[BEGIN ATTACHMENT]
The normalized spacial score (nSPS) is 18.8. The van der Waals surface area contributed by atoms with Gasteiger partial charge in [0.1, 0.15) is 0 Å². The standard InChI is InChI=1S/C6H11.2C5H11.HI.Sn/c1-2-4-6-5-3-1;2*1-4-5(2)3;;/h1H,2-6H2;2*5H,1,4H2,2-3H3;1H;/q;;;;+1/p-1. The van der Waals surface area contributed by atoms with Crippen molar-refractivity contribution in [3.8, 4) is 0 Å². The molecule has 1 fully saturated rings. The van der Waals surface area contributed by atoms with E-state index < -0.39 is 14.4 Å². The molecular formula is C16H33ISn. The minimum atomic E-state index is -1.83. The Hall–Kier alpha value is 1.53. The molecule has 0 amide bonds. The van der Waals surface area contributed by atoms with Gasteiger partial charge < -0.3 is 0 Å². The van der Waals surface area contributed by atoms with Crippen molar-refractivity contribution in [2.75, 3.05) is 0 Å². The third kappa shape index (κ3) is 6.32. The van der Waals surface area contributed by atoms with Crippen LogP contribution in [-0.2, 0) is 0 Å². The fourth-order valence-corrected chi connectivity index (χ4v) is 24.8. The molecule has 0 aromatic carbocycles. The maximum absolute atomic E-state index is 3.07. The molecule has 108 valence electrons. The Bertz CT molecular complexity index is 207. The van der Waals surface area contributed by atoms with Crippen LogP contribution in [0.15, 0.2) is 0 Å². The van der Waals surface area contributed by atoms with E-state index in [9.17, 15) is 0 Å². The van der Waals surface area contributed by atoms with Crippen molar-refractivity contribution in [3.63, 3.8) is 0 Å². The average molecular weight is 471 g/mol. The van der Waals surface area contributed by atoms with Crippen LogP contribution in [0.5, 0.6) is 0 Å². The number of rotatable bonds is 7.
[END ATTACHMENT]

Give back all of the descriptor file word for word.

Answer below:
The normalized spacial score (nSPS) is 18.8. The van der Waals surface area contributed by atoms with Gasteiger partial charge in [0.1, 0.15) is 0 Å². The standard InChI is InChI=1S/C6H11.2C5H11.HI.Sn/c1-2-4-6-5-3-1;2*1-4-5(2)3;;/h1H,2-6H2;2*5H,1,4H2,2-3H3;1H;/q;;;;+1/p-1. The van der Waals surface area contributed by atoms with Crippen molar-refractivity contribution in [3.8, 4) is 0 Å². The molecule has 1 fully saturated rings. The van der Waals surface area contributed by atoms with E-state index < -0.39 is 14.4 Å². The molecular formula is C16H33ISn. The minimum atomic E-state index is -1.83. The Hall–Kier alpha value is 1.53. The molecule has 0 amide bonds. The van der Waals surface area contributed by atoms with Gasteiger partial charge < -0.3 is 0 Å². The van der Waals surface area contributed by atoms with Crippen molar-refractivity contribution in [2.75, 3.05) is 0 Å². The third kappa shape index (κ3) is 6.32. The van der Waals surface area contributed by atoms with Crippen LogP contribution in [-0.2, 0) is 0 Å². The fourth-order valence-corrected chi connectivity index (χ4v) is 24.8. The molecule has 0 aromatic carbocycles. The maximum absolute atomic E-state index is 3.07. The molecule has 108 valence electrons. The Bertz CT molecular complexity index is 207. The van der Waals surface area contributed by atoms with Crippen LogP contribution in [0.15, 0.2) is 0 Å². The van der Waals surface area contributed by atoms with E-state index in [9.17, 15) is 0 Å². The van der Waals surface area contributed by atoms with Crippen molar-refractivity contribution in [3.63, 3.8) is 0 Å². The average molecular weight is 471 g/mol. The van der Waals surface area contributed by atoms with Crippen LogP contribution in [0.5, 0.6) is 0 Å². The number of rotatable bonds is 7.